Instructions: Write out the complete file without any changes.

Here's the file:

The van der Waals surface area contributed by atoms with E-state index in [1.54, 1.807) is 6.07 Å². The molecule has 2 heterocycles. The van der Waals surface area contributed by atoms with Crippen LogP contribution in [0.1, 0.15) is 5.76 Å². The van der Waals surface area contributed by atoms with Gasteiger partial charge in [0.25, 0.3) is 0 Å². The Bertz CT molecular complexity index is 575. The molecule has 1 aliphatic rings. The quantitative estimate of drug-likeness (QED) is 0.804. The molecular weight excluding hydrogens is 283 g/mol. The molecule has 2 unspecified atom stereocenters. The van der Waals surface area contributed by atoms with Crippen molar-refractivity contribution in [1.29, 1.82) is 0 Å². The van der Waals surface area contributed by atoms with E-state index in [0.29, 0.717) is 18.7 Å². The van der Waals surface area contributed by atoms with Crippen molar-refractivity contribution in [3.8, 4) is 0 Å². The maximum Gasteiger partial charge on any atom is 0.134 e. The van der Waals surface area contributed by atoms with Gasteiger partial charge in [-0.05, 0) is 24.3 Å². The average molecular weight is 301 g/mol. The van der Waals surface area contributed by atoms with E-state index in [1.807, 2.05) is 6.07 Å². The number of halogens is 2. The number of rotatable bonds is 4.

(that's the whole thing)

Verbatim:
The van der Waals surface area contributed by atoms with E-state index in [1.54, 1.807) is 6.07 Å². The molecule has 2 heterocycles. The van der Waals surface area contributed by atoms with Crippen LogP contribution in [0.1, 0.15) is 5.76 Å². The van der Waals surface area contributed by atoms with Gasteiger partial charge in [0.25, 0.3) is 0 Å². The Bertz CT molecular complexity index is 575. The molecule has 1 aliphatic rings. The quantitative estimate of drug-likeness (QED) is 0.804. The molecular weight excluding hydrogens is 283 g/mol. The molecule has 2 unspecified atom stereocenters. The van der Waals surface area contributed by atoms with Crippen molar-refractivity contribution in [1.29, 1.82) is 0 Å². The van der Waals surface area contributed by atoms with E-state index in [0.29, 0.717) is 18.7 Å². The van der Waals surface area contributed by atoms with Crippen molar-refractivity contribution in [3.8, 4) is 0 Å². The maximum Gasteiger partial charge on any atom is 0.134 e. The van der Waals surface area contributed by atoms with Gasteiger partial charge in [-0.05, 0) is 24.3 Å². The average molecular weight is 301 g/mol. The van der Waals surface area contributed by atoms with E-state index in [1.807, 2.05) is 6.07 Å². The number of halogens is 2. The number of rotatable bonds is 4.